Living Close Doesn’t Have Its Advantages August 23, 2010 By Stuart Hall

Andrew Putnam (above) laughed at the notion that because he lives a mile away from Chambers Bay, he would have an extra advantage. (John Mummert/USGA)

University Place, Wash. — T.J. Bordeaux lives just up the hill from Chambers Bay Golf Course. To him, the host site of this week’s U.S. Amateur Championship is like driving to the local coffee shop.

It’s down the road from home, so sometimes I don’t think of it as being more than my local course. I’m just at home, he said on Tuesday. Now, when I played in the ’08 Amateur at Pinehurst, with all of its history, that was a little bit different.

Entering the week, there was a prevailing thought that Bordeaux, Andrew Putnam —who lives a long par 5 from Chambers Bay — and a few others within an hour’s drive might hold an advantage.

Putnam chuckled at the notion.

It really didn’t do any good playing it beforehand, because it was a totally different course when you got there, said Putnam, who estimated he had played 10 rounds at Chambers Bay before shooting a 13-over 84 on Monday. The round eliminated Putnam, 21, from making the 64-player match play field despite a second-round 71 at The Home Course.

Bordeaux, 22, a senior at Pacific University, understands the home field line of thinking, but issued a reminder that Chambers Bay is a field that has received an extreme makeover.

Everyone’s been asking me that, he said in reference to advantages. The greens, for one, are firmer, the fairways run out more and the course is about 600 yards longer [than normal]. So it’s not close to being the same course I would play any other time.

Bordeaux will get another crack at Chambers Bay in Wednesday’s opening round of match play. He shot 3-over-par 146 in stroke play that included a 2-over 73 along the Puget Sound on Monday.

Of the players listing home as being within an hour’s drive, Bordeaux will be joined in match play by a pair of Olympians — Cameron Peck (2-over 145) and Jarred Bossio (4-over 147) — who played Chambers in afternoon conditions.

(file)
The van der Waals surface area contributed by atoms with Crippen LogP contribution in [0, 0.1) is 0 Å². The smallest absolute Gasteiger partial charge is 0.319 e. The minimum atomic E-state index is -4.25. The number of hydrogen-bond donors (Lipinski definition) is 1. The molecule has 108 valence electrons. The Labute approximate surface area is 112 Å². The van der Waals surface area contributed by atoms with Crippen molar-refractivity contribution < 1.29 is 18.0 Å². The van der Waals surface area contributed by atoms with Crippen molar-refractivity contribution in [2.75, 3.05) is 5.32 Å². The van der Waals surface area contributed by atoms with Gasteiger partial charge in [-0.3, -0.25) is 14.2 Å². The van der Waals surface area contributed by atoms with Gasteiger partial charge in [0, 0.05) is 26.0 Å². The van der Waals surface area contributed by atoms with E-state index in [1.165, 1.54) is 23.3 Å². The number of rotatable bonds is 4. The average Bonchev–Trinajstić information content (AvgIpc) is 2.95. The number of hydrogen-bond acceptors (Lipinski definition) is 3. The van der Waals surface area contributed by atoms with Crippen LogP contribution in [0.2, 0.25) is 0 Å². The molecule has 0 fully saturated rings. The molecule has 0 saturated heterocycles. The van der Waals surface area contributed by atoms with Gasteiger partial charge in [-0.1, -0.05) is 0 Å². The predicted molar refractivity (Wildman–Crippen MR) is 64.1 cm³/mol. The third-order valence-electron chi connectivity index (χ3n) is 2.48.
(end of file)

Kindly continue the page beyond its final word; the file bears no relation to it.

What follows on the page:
Bossio last played Chambers Bay during a junior tournament soon after the course opened in 2007. He remembered the course playing to about 6,200 yards and being able to hit wedges into most par 3s. Meanwhile, Peck counted three previous rounds at Chambers Bay, the last being in July.

You have to throw out what you previously knew about this course, said Peck, a sophomore at Texas A&M, who won the 2008 U.S. Junior Amateur Championship. I like to play hard courses, instead of courses where you shoot really, really low.

Tuesday’s round played into Peck’s wheelhouse. Chambers Bay yielded just two scores of par or better after seven on Monday.

I knew it was going to be really tough, so I wanted to keep [my score] somewhere around par, he said, and I was able to accomplish that.

Mindsets now turn to match play and the so-called locals have differing opinions on what Chambers Bay will allow. Bordeaux, Peck and Putnam believe pars will win a number of holes, while Bossio is a bit more brazen in his prediction.

I think there are a lot of birdie opportunities out there, said Bossio, a junior at the University of Idaho, who totaled four birdies in the second round. The key will be to limit your mistakes and you can’t short-side yourself.

If there is an advantage to be had, it may very well come from along the wispy fescue. Bossio cited a couple of occasions on Tuesday’s back nine in which a growing gallery expressed their appreciation, especially at the par-5 18th hole when he pulled the string on his approach and rolled in a 4-foot putt for birdie.

I’ve never experienced anything like that in a tournament, he said.

No doubt he and the remaining 63 players should be prepared for just about anything Chambers Bay has to offer when match play begins.

Stuart Hall is a freelance writer whose work has previously appeared on USGA championship Web sites.